If you’re interested in meditation but believe it’s too time consuming or difficult, not to worry. Meditation doesn’t have to be about sitting on a cushion for hours on end. You can decide how much time to devote to the practice, whether that’s five minutes or an hour. And you can even sit in a chair, if you find it more comfortable than a cushion.

Meditation can take many forms, including:

  • Auditory meditations, involving music or guided meditation
  • Visual meditations, which may involve the creation of mandalas or other works of art
  • Traditional forms that involve sitting still with your eyes closed and following your breath or observing your thoughts, without judgment, as they pass through your mind
  • Moving meditations such as yoga, dance or walking

One of my favorite books on the topic of meditation is Kat Tansey’s Choosing to Be. This beautifully written book revolves around a wise Maine Coon cat, his kitten muse, and author Kat Tansey, who take the reader on a challenging and often times amusing journey from the disorienting haze of depression to the freedom and clarity of Buddha mind. I often recommend the book to my coaching clients who are dealing with difficult life transitions, because it’s inspiring and lightened with humor and reminds us that we have the power and strength to transcend whatever we’re facing.

So, how has meditation helped YOU, as you’ve dealt with a difficult life transition, or how do you think it COULD help?

What kind of beliefs do you have about meditation that may be preventing you from giving it a try?

What are your favorite books (or audio resources) on meditation?

I’d love to hear what you have to say. Please join in the conversation by leaving a comment here on Stepping Stones.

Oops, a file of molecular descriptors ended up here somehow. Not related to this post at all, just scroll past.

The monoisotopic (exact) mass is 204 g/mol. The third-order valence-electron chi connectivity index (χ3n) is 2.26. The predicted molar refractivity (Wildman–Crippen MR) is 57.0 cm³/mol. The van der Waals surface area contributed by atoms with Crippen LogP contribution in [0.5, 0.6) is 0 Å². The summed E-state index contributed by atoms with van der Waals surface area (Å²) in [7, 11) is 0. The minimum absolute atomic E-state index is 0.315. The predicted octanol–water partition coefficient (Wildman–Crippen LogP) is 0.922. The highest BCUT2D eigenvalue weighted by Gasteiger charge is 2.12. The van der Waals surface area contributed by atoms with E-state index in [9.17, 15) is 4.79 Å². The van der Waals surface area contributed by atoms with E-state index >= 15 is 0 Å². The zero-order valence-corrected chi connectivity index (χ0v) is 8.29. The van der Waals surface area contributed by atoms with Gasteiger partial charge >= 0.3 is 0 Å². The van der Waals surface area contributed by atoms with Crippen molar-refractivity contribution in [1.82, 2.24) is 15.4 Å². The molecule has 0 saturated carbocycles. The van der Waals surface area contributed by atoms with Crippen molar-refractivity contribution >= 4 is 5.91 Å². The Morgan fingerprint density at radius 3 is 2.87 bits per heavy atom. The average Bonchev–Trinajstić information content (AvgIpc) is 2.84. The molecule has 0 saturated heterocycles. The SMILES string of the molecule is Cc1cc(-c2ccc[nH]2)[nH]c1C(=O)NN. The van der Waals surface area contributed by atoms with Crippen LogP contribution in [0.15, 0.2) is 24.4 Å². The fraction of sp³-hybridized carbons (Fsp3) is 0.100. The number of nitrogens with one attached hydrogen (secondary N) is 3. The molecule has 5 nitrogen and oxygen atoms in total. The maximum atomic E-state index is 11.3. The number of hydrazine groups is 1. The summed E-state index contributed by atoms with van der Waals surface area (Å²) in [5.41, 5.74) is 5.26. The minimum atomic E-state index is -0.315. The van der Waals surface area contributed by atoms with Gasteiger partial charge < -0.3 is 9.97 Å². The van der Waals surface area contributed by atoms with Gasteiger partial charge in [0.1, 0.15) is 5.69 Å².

Are you dealing with a challenging life transition? If so, I’d love to help out. Visit my website at http://tinyurl.com/yc7meqo to sign up for an introductory coaching session or a coaching package that’s right for you. Since coaching sessions are conducted by phone, I can work with clients anywhere in the world.

Ellen Brown is a certified professional coach, based in Cleveland, OH.

Dealing with Job Loss, Divorce, Child Sexual Abuse, or Loss of a Loved One? Seek Out Inspiring People and Resources

Tuesday, January 19, 2010 17:13

By Ellen Brown

Years, ago, when I was healing from child sexual abuse, I found it SO important to be around people (and books and movies) who could inspire me, as I traveled the journey from victim to survivor (ultimately becoming a thriver). Because navigating that transition could be grueling, and sometimes, I’d wonder whether I’d make it through the darkness and into the light. But when I met other survivors and read books about people who had traveled similar paths, I felt hopeful that I, too, would heal.

Back then, one of the people who inspired me the most was my therapist, Susan, who became a counselor, after transcending her own abuse. While she never talked about what had happened to her (thank goodness!), it gave me great strength to know that she had healed and been able to help other survivors like me. She had made it through the storm, and that gave me great hope. Because if she made it through the storm, then maybe I could too!